Equalization Basins

Generally speaking, flow equalization is not a treatment process or treatment method; it's a method to improve wastewater treatment processes, whether they are physicochemical processes or biological processes. The purpose of flow equalization is to balance out the process parameters, such as flow rate, organic loading, strength of wastewater streams, pH, and temperature over a 24-hour period. This practice is often applied either at the very beginning of the wastewater treatment plant—aiming at minimizing or controlling fluctuations in wastewater characteristics in order to provide optimum conditions for the subsequent treatment processes in the plant—or at the point right before discharging of effluent. For the former, the target is often focused on toxicity of the influent; the latter is squared at maintaining a predetermined discharging volume.

Flow equalization usually involves construction of large basins to collect and hold wastewater streams, from which the wastewater is pumped to treatment facilities at a constant rate. These basins usually are located after pretreatment facilities such as screens, comminutors, and grit chambers. In the case of industrial wastewater discharging into a municipal wastewater treatment plant, the location of the basins should be placed in the industrial site before discharging to smooth flow rate and characteristics of the industrial wastewater stream. Mixing is usually provided to ensure adequate equalization in basins and prevent depositing of solids on the bottom of the basins. Additionally, these basins also provide some treatment functions by oxidizing the reduced compounds in the waste-water and reducing BOD through air stripping. The mixing may be achieved by a number of ways: distribution of inlet flow or baffling, turbine mixing, diffused air aeration, and mechanical aeration.

The basic types of flow equalization systems may be categorized as follows:

• Alternating flow diversion (see Fig 3.2a). The system alternates filling and discharging one of two flow equalization basins for consecutive time periods. The advantages of this system are constant flow rate and constant pollutant level in the discharging effluent to the treatment facilities. The disadvantage of the system is the high cost of construction, because a large capacity of basins is needed to hold incoming waste-water streams one basin at a time.

• Intermittent flow diversion (see Fig 3.2b). The basin is used to divert significant variance in wastewater flow when needed; the diverted stream can be added back to the wastewater stream before it enters the treatment facilities. The diversion tends to run on short time periods.

• Completely mixed, combined flow (see Fig 3.2c). This system completely mixes several incoming wastewater streams at the front end of the treatment facilities in a mixing basin in order to level out the variances among the streams. This system works well if the flows are rela-

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Figure 3.2. (a) Alternating flow diversion equalization system; (b) intermittent flow diversion system; (c) completely mixed, combined flow system; (d) completely mixed, fixed flow system.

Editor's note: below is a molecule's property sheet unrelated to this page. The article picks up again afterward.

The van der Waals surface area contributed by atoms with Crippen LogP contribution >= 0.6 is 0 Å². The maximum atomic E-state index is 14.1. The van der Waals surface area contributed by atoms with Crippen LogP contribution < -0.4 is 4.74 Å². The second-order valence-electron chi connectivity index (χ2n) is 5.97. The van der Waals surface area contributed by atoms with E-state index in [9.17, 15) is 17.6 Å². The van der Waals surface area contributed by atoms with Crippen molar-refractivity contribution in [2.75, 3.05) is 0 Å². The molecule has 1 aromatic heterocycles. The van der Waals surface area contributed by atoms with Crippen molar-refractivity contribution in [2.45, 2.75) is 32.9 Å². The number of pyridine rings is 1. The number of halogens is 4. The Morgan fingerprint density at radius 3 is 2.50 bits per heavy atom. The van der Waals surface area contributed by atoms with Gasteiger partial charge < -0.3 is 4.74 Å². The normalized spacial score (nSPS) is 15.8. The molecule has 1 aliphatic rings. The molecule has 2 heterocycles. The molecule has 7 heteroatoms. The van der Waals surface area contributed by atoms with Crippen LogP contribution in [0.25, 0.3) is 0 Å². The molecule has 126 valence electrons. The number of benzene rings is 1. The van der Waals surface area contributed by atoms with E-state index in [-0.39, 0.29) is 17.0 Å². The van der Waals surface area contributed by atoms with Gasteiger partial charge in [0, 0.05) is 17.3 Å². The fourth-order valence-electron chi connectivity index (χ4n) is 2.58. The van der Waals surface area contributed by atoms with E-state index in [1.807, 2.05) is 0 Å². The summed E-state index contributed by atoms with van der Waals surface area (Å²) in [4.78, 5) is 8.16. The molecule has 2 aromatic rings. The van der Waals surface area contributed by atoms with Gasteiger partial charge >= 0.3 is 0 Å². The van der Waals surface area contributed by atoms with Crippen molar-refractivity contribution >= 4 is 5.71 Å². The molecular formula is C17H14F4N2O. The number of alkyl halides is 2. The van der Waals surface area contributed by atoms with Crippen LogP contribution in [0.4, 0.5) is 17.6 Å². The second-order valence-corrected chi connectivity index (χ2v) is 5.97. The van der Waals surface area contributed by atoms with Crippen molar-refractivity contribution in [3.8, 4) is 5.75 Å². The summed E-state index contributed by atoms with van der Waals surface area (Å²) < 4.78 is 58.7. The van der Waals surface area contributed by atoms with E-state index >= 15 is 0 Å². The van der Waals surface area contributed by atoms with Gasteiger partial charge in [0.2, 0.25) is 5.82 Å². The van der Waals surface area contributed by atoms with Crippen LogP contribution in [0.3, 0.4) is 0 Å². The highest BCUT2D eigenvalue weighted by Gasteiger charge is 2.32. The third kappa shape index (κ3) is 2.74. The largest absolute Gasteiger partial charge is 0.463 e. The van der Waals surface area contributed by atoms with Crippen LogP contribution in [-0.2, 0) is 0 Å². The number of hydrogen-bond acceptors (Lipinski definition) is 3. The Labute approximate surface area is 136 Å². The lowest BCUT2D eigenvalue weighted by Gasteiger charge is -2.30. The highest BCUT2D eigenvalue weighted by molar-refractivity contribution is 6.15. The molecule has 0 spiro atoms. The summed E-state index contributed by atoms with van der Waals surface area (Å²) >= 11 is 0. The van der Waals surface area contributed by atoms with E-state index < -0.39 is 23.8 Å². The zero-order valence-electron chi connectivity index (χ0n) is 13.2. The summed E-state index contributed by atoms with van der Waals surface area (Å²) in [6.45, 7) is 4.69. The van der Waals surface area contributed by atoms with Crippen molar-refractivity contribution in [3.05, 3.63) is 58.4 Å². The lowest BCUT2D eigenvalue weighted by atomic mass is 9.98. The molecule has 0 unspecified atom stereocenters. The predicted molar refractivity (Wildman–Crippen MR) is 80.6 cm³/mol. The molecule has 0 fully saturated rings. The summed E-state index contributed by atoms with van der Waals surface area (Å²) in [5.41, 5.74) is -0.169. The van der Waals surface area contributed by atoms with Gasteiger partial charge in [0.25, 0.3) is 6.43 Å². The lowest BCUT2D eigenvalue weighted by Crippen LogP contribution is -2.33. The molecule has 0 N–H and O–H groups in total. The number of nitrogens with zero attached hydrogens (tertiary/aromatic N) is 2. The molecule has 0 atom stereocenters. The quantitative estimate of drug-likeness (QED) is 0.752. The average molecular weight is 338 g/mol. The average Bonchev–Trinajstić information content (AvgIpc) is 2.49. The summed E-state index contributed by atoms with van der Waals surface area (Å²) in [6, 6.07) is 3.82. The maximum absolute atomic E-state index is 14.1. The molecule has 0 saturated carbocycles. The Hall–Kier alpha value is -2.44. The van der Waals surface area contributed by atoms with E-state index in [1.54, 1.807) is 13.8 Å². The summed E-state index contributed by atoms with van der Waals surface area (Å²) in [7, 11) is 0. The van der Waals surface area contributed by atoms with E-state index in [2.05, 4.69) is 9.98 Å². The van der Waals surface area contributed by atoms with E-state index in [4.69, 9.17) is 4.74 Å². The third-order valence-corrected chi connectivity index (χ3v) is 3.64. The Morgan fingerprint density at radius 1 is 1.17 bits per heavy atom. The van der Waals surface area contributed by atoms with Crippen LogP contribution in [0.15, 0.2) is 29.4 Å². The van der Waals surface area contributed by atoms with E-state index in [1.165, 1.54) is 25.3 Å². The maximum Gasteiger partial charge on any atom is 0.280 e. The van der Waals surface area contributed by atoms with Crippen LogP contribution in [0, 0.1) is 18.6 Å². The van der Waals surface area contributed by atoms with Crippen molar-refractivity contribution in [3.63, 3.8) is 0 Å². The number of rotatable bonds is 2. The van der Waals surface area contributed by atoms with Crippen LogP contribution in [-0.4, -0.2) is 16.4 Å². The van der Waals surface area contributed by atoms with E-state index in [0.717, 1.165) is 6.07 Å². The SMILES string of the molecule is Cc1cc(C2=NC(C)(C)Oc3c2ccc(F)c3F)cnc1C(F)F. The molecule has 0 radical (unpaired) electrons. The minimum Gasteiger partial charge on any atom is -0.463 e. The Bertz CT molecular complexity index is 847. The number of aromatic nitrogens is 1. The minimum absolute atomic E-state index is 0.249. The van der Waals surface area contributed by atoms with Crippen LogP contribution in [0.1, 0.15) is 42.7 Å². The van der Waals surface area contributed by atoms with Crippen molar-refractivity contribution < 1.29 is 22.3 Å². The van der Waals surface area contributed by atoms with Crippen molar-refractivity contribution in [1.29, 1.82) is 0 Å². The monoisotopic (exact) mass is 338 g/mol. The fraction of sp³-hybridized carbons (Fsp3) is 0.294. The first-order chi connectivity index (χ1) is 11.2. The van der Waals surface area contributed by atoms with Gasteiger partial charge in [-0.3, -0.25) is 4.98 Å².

Figure 3.2. (a) Alternating flow diversion equalization system; (b) intermittent flow diversion system; (c) completely mixed, combined flow system; (d) completely mixed, fixed flow system.

tively compatible, because any large variance in parameters will create a shock load to the treatment facilities. • Completely mixed, fixed flow (see Fig. 3.2d). The difference between this system and the completely mixed, combined flow system is that there is a large holding basin that not only completely mixes the incoming wastewater streams but also equalizes the flow parameters in the basin before the effluent of the basin goes into the treatment facilities, thus providing a constant wastewater effluent with relatively constant flow parameters.

Design of the equalization facility should begin with the investigation of characteristics of the wastewater and its variability. A detailed analysis of the pollutants in the stream and flow data collection are a must in order to gain an appreciation of the effect of the nature of the wastewater on downstream wastewater treatment. Several flow parameters are the most important to be included in a detailed study of the nature and variability of the wastewater stream: mass flow rate, BOD5, TSS, TOC, etc. The data gathered from the study of the wastewater stream tends to be time-series, and a statistical analysis is needed to determine the effect of variability on the data of the parameters.

Equalization basins may be designed to achieve flow equalization, concentration of pollutants, or both. For flow equalization, a plot of the cumulative flow volume versus time over 24 hours is compared to the straight line of the average daily flow rate on the same diagram. The equalization volume required is the vertical distance from the point of tangency to the straight line representing the average flow rate multiplying by a safety factor (e.g., 110%). If the cumulative inflow rate curve goes beyond the line of the average daily flow rate, draw two straight lines that bound the cumulative inflow rate curve and are parallel to the average daily rate line. The equalization volume is the distance between the two straight lines that are tangent to the extremities of the curve.

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